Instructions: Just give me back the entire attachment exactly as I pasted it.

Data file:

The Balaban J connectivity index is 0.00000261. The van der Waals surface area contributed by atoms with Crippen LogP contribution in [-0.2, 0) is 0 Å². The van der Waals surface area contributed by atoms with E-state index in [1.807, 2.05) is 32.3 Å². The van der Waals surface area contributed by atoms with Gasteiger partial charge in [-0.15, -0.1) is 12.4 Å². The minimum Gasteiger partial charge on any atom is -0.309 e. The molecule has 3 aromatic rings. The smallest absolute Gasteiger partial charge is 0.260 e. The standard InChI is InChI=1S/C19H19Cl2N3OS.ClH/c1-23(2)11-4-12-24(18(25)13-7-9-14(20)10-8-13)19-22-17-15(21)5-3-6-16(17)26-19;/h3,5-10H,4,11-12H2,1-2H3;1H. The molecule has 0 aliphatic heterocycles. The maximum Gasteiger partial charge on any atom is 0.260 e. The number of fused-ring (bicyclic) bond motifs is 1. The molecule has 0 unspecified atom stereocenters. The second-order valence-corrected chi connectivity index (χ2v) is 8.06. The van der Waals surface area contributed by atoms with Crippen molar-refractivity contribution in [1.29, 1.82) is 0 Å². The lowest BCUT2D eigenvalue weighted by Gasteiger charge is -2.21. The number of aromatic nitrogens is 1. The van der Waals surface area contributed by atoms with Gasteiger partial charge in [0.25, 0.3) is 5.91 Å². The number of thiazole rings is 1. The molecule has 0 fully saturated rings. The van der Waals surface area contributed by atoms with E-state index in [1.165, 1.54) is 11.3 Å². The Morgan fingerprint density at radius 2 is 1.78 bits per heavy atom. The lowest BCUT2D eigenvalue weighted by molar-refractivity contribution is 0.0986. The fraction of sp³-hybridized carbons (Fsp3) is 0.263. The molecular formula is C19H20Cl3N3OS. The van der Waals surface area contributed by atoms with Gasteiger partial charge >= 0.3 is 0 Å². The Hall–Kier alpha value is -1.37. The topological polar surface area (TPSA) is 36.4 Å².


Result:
The Balaban J connectivity index is 0.00000261. The van der Waals surface area contributed by atoms with Crippen LogP contribution in [-0.2, 0) is 0 Å². The van der Waals surface area contributed by atoms with E-state index in [1.807, 2.05) is 32.3 Å². The van der Waals surface area contributed by atoms with Gasteiger partial charge in [-0.15, -0.1) is 12.4 Å². The minimum Gasteiger partial charge on any atom is -0.309 e. The molecule has 3 aromatic rings. The smallest absolute Gasteiger partial charge is 0.260 e. The standard InChI is InChI=1S/C19H19Cl2N3OS.ClH/c1-23(2)11-4-12-24(18(25)13-7-9-14(20)10-8-13)19-22-17-15(21)5-3-6-16(17)26-19;/h3,5-10H,4,11-12H2,1-2H3;1H. The molecule has 0 aliphatic heterocycles. The maximum Gasteiger partial charge on any atom is 0.260 e. The number of fused-ring (bicyclic) bond motifs is 1. The molecule has 0 unspecified atom stereocenters. The second-order valence-corrected chi connectivity index (χ2v) is 8.06. The van der Waals surface area contributed by atoms with Crippen molar-refractivity contribution in [1.29, 1.82) is 0 Å². The lowest BCUT2D eigenvalue weighted by Gasteiger charge is -2.21. The number of aromatic nitrogens is 1. The van der Waals surface area contributed by atoms with Gasteiger partial charge in [0.25, 0.3) is 5.91 Å². The number of thiazole rings is 1. The molecule has 0 fully saturated rings. The van der Waals surface area contributed by atoms with E-state index in [1.165, 1.54) is 11.3 Å². The Morgan fingerprint density at radius 2 is 1.78 bits per heavy atom. The lowest BCUT2D eigenvalue weighted by molar-refractivity contribution is 0.0986. The fraction of sp³-hybridized carbons (Fsp3) is 0.263. The molecular formula is C19H20Cl3N3OS. The van der Waals surface area contributed by atoms with Gasteiger partial charge >= 0.3 is 0 Å². The Hall–Kier alpha value is -1.37. The topological polar surface area (TPSA) is 36.4 Å².